I rarely watch the Hockey Night in Canada intermission panels, but I was too lazy to change the channel during the Flames-Sharks game on Saturday. What drew Glenn Healy's ire? The Flames didn't use Jarome Iginla in their last shootout. Healy reminded us that Iginla was the "hottest" NHL player in the month of November. Iginla did indeed shoot 27.6% over 14 games, and presumably Healy believes this indicates Iginla's shooting ability has gone way over his career figure of 13.4%. Like the old NBA Jam arcade game, Iginla's temporarily "on fire" and Calgary can't afford to let this ephemeral talent of his slip away.
Let's take the longer view: Iginla is 7-for-25 on shootouts in his career. (The other shooter Healy suggested was indispensable was Stephen Weiss, who's 3-for-18 in his career.) Assuming he saw a set of goaltenders who were, on the whole, league-average, here is the distribution of Iginla's true talent in the shootout:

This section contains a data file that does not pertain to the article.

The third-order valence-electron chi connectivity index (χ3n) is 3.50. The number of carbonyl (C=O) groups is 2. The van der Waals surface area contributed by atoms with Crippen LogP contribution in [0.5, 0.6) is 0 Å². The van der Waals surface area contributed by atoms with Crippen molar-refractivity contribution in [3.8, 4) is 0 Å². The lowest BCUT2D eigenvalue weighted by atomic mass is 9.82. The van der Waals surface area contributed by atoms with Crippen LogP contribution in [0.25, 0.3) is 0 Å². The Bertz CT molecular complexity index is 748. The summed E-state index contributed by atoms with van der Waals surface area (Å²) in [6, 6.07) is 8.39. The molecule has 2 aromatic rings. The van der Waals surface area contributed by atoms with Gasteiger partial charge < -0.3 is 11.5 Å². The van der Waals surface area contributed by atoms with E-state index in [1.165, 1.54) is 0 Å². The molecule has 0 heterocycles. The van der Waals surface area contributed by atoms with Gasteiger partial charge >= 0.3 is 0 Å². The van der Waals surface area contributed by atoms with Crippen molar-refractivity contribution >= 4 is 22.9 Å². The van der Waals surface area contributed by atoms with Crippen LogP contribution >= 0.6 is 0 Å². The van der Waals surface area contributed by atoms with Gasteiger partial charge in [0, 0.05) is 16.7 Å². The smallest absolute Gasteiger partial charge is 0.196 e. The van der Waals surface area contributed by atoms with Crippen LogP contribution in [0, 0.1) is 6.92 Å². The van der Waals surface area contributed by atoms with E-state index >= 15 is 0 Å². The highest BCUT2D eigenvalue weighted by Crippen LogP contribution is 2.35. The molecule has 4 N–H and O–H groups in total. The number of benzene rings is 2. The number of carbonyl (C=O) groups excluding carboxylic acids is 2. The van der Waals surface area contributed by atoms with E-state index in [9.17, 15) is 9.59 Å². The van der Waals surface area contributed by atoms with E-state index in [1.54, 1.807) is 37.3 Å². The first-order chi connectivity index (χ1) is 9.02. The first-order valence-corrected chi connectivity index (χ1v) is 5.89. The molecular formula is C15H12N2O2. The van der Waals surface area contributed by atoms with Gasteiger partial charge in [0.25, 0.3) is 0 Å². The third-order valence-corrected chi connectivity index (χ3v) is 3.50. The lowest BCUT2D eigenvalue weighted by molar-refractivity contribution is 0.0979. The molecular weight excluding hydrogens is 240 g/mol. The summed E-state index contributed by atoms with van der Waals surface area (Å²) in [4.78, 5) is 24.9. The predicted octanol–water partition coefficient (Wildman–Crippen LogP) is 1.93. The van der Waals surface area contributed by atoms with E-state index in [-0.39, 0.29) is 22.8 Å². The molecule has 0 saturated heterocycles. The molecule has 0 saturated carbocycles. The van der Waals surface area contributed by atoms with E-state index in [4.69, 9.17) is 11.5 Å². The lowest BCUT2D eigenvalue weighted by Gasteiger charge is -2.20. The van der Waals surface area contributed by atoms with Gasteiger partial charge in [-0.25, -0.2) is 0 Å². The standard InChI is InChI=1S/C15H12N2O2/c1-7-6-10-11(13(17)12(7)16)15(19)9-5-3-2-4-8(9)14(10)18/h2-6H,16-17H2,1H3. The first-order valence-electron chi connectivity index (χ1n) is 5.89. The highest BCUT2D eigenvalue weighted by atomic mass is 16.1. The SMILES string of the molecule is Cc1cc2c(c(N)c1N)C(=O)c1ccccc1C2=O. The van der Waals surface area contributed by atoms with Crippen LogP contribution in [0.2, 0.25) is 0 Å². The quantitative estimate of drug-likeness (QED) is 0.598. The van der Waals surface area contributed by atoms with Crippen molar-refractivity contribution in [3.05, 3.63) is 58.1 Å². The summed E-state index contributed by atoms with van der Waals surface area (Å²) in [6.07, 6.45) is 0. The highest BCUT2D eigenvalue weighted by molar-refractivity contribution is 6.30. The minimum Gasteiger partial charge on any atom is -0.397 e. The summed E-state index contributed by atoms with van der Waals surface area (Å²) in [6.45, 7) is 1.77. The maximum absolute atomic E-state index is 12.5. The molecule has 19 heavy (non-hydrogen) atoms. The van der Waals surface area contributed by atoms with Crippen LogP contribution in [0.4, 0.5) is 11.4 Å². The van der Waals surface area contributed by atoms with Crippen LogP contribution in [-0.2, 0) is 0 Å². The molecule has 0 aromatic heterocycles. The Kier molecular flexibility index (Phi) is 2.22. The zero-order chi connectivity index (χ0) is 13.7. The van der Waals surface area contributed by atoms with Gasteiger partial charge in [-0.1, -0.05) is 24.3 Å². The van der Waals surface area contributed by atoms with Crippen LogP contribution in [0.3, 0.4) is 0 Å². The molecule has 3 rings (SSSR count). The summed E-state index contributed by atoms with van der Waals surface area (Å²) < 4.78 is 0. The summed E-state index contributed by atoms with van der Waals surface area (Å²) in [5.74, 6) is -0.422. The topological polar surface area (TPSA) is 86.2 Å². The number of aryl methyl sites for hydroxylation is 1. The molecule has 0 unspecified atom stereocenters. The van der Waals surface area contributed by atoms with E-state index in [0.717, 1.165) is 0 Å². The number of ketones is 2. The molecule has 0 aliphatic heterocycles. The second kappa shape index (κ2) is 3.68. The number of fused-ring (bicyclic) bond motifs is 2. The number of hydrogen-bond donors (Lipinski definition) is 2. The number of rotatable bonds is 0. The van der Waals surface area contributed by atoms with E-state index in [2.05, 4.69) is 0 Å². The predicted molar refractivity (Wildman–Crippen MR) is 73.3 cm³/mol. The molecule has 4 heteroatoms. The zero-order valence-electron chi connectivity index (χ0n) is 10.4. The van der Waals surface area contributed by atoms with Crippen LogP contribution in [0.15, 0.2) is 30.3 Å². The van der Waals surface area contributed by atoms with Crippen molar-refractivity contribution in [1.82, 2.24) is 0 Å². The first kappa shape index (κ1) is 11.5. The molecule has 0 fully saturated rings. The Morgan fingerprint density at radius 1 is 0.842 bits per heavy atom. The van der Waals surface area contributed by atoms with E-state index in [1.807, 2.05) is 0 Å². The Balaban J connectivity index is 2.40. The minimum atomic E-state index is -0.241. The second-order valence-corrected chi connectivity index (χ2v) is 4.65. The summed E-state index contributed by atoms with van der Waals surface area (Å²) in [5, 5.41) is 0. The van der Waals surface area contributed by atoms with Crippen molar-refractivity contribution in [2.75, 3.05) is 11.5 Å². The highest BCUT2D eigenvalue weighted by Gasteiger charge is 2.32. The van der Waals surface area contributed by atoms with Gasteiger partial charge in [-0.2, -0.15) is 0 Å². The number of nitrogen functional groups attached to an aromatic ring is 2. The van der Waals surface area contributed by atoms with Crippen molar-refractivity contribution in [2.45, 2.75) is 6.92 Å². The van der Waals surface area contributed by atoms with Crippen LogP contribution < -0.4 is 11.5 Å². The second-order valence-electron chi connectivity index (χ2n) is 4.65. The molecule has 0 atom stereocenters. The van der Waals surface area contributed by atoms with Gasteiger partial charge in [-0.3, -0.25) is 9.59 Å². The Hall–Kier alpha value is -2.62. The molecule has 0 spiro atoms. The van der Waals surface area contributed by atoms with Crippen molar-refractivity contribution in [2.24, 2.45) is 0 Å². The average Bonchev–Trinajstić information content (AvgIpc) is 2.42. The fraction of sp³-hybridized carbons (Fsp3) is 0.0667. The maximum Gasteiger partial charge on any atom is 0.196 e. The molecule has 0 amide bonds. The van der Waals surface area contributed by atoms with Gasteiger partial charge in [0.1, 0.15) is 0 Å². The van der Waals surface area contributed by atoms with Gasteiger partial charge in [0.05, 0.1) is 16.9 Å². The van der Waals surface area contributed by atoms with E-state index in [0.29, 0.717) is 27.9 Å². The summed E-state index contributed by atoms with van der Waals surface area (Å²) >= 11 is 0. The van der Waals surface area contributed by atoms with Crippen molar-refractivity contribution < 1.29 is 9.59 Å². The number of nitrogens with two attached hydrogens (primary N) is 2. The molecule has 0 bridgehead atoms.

Not only is Iginla not a lock to score in the shootout, it's fairly unlikely that he's even a better-than-average shooter: the probability of Iginla's true shootout talent exceeding the league average is just 31%. And the probability of Iginla being one of the best dozen or so shooters in the league, at 41% or more? Barely 10%.
So is that a guy who absolutely has to be one of your top three shooters? No chance. Is it likely that Flames coach Brent Sutter picked his shooters based on how successful they were in hundreds of shootouts in practice? Very. Are we better off trusting lots of reps than looking at last month's shooting percentage? I think you know the answer.